Pregnancy scanning is a useful tool to help better manage ewe flocks. The two main reasons to scan are to identify twin-bearing and barren (dry) ewes. The costs and benefits of pregnancy scanning depend on the proportions of dry, single and twin ewes. As the reproductive rate increases (total number of foetuses/total number of ewes), the benefit of scanning for multiples increases, compared to the benefit of scanning for just wet/dry. Once above 90% scanning (90 foetuses per 100 ewes joined), the value of scanning for multiples becomes higher than the benefit for scanning on wet/dry alone.
The information can be used to separate mobs into single and twin lambing flocks and better allocate feed according to nutritional requirements. Twin-bearing ewes need to be 0.3 of a condition score better at lambing than single-bearing ewes to maximise lamb birthweight, lamb survival and ewe survival. This means higher feeding rates (unless they are on better pastures than single-bearing ewes). Separating into pregnancy classes allows such preferential feeding to occur. It also allows the number of ewes in twinning mobs to be managed.
Managing the dry ewes can also add value to the ewe flock as they can either be sold, or run as a dry wether flock with maintenance feeding only. This will save substantially on feed as a dry sheep will eat as much as a pregnant ewe for no profitable gain, and will compete for feed when feed is limiting.
Pregnancy scanning is done by ultrasound and needs a skilled operator for accuracy. It should be completed 42–62 days after the rams come out, assuming a five-week mating. The cost of scanning is readily recouped due to the feed saved through better allocation of feed.
Scanning for multiple-bearing ewes
If multiple-bearing ewes are identified the following points should be taken into account:
- Better condition in late pregnancy leads to better survival of lambs.
- Identifying and separating multiple-bearing ewes minimises over-feeding of single-bearing ewes and potential birthing problems with dystocia.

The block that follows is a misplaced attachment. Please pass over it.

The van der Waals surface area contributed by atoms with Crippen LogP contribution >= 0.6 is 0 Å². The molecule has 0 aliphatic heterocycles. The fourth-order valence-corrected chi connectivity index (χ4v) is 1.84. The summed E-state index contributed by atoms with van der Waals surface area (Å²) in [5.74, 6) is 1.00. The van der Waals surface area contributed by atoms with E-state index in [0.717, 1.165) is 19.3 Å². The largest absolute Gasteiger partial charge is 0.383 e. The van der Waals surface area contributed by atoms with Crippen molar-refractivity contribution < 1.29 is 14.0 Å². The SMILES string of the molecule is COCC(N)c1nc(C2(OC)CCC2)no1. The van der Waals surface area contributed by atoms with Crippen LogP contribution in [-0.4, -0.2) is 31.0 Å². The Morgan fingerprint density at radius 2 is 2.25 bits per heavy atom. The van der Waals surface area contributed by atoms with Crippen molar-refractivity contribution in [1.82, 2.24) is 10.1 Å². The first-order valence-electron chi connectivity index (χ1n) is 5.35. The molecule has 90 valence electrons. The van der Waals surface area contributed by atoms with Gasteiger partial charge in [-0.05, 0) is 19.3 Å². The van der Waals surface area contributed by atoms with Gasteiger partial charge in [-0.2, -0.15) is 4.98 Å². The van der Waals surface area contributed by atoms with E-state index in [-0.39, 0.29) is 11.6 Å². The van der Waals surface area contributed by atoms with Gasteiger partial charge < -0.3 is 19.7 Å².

- Multiple-bearing ewes do need more feed but this can potentially come from reducing the feeding rate of single-bearing ewes.
- Consider not scanning for twins if the twinning rate is less than 15%.
- Best results for preferential feeding are seen in a hard year.
- Preferential feeding must be matched with good husbandry — this is especially important if ewes have been managed for high conception rates.
Pre-lambing vaccination and worm control
An annual booster vaccination is recommended for all ewes pre-lambing as there is a level of protection provided to newborn lambs via colostrum of the mother. This will protect the ewe and lamb from clostridial diseases.
Worm control is also important in the lambing ewe, and starts with an effective autumn drench to ewes to reduce the level of pasture contamination with worm eggs during winter. The potential worm problem in the lambs to be born is governed by the level of pasture contamination with worm eggs, and this is largely determined by the effectiveness of the autumn drenching program in the ewes. Thus, it is essential to give an effective (100%) drench at the critical time. For ewes this means drenching in autumn — from mid-March to mid-April.
Additional pre-lambing drenches may be required in some years depending on the season. This is especially likely in ewes lambing later than mid-June.
Monitor faecal worm egg counts and if results are greater than 200 eggs per gram then a drench may be required.